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Why are IUDs suddenly so popular—and how do they work?

Five years ago, a friend traded her birth control pills for an intrauterine device, or IUD, and I teased her that, pretty soon, she’d be using a Diva Cup for her periods. Fast forward to today, and my four closest female friends now all have IUDs. They’re part of a national trend: Planned Parenthood has seen a 91 percent rise in IUD use among its patients since 2009.

Still, women in this country lag behind the rest world. Only 12 percent of American women who use birth control opt for the T-shaped device, compared to much higher numbers internationally—for example, 27 percent of women in Norway and 41 percent of women in China.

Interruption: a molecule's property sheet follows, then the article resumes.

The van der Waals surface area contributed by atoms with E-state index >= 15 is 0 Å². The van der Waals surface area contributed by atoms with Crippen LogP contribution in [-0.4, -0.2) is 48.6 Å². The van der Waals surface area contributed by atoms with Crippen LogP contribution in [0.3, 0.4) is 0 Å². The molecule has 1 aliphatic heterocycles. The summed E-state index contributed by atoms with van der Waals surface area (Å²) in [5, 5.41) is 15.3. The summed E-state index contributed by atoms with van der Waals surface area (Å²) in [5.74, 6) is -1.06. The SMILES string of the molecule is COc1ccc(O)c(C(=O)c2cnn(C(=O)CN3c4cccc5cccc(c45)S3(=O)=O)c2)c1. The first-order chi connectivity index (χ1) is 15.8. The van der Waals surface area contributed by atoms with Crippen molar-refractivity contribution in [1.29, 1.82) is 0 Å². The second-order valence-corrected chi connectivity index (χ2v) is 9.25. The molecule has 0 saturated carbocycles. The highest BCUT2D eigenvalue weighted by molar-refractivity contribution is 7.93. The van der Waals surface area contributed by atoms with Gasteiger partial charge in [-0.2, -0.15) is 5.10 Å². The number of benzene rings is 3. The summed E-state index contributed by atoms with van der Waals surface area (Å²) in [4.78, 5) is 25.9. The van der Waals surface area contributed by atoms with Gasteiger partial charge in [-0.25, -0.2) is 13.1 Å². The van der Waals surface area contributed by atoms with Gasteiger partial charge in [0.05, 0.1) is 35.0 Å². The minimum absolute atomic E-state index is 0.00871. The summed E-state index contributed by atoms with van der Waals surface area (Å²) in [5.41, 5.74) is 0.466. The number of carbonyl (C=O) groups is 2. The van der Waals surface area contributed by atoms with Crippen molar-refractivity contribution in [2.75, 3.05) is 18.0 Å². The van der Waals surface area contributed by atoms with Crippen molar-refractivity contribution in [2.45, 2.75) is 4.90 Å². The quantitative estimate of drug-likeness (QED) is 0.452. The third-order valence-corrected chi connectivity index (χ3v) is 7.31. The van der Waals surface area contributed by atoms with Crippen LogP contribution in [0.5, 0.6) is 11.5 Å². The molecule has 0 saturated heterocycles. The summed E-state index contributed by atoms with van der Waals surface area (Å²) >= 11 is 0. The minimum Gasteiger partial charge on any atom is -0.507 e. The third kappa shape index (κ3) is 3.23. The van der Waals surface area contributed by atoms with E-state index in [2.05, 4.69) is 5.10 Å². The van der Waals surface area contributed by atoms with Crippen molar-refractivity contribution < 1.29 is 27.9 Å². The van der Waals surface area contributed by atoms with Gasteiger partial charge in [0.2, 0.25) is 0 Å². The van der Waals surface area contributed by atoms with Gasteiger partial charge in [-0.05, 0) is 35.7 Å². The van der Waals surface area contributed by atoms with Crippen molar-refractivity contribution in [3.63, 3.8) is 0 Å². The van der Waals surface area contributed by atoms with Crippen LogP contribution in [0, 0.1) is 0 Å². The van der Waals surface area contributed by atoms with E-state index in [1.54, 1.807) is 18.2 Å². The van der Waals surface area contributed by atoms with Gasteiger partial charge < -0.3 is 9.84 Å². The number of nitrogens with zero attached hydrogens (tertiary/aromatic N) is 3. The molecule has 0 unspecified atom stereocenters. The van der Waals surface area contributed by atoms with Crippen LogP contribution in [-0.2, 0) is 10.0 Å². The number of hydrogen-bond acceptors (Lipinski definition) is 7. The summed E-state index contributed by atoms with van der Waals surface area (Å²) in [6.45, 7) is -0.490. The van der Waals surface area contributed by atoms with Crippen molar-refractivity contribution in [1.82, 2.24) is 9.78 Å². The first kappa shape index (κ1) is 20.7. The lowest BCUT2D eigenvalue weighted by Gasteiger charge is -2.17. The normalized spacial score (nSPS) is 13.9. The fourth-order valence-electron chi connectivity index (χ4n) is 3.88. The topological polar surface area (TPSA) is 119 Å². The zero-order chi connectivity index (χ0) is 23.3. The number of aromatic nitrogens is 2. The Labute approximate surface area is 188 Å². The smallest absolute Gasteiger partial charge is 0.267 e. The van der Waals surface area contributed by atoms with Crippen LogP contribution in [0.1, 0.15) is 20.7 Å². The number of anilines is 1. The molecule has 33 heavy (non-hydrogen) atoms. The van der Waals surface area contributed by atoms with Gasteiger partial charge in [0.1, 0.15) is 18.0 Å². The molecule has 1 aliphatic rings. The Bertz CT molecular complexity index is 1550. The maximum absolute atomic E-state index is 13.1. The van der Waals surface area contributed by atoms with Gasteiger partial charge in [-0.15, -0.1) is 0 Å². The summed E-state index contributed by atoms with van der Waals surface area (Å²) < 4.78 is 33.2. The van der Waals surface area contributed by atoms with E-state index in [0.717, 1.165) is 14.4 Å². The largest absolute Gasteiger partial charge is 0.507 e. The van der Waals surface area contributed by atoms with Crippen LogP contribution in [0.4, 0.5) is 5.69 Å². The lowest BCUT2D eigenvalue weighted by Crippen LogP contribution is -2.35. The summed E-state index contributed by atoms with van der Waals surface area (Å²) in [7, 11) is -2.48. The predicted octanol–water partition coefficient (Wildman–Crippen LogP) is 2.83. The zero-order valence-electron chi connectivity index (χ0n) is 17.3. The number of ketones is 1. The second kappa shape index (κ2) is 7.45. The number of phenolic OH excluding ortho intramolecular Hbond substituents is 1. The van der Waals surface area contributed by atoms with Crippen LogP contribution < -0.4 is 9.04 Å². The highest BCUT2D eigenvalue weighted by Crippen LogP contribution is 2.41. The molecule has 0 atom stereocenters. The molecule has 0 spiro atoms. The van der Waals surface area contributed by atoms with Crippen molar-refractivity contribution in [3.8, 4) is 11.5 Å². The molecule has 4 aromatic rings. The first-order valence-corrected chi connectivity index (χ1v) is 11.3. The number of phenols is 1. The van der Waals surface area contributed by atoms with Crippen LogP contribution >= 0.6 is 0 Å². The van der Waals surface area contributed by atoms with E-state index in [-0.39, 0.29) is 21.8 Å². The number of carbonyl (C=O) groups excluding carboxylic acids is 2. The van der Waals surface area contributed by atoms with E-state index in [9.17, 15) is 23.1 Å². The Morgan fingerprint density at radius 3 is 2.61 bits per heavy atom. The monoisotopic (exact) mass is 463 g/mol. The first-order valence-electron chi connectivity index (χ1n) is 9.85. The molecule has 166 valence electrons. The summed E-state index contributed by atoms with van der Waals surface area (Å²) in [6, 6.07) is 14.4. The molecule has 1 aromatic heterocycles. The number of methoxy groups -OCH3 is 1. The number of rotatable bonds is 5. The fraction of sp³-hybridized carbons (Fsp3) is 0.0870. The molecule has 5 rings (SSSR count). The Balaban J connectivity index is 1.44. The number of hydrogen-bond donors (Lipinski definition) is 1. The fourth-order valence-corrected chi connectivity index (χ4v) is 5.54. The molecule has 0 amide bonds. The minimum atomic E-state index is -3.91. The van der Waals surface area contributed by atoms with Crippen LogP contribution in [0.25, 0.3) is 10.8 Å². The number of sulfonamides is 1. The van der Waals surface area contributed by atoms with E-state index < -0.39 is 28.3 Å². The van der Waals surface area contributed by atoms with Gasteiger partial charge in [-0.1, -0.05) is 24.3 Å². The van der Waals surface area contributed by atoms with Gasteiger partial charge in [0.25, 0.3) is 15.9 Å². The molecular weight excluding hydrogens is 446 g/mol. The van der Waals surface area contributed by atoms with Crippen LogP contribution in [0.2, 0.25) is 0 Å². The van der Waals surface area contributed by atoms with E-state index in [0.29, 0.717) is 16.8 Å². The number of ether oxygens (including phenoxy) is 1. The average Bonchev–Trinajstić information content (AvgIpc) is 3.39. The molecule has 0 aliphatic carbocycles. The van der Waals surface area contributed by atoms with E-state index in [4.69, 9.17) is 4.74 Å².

For some, the idea of having a device inserted into their uterus is too much (don’t worry, if it’s inserted correctly, neither you nor a sexual partner will feel it). For others, the IUD still carries a stigma after devices in the eighties were linked to an increased risk of infertility and Pelvic Inflammatory Disease.

Since then, however, the technology has changed, assured Christopher Estes, chief medical officer for Planned Parenthood of South, East, and North Florida. “Current IUDs are proven safe and effective and are not associated with an increased risk of infertility,” he told Fusion.

But what is an IUD, exactly, and how does it prevent pregnancy? Here’s a quick primer on the device’s rise, benefits, and science.


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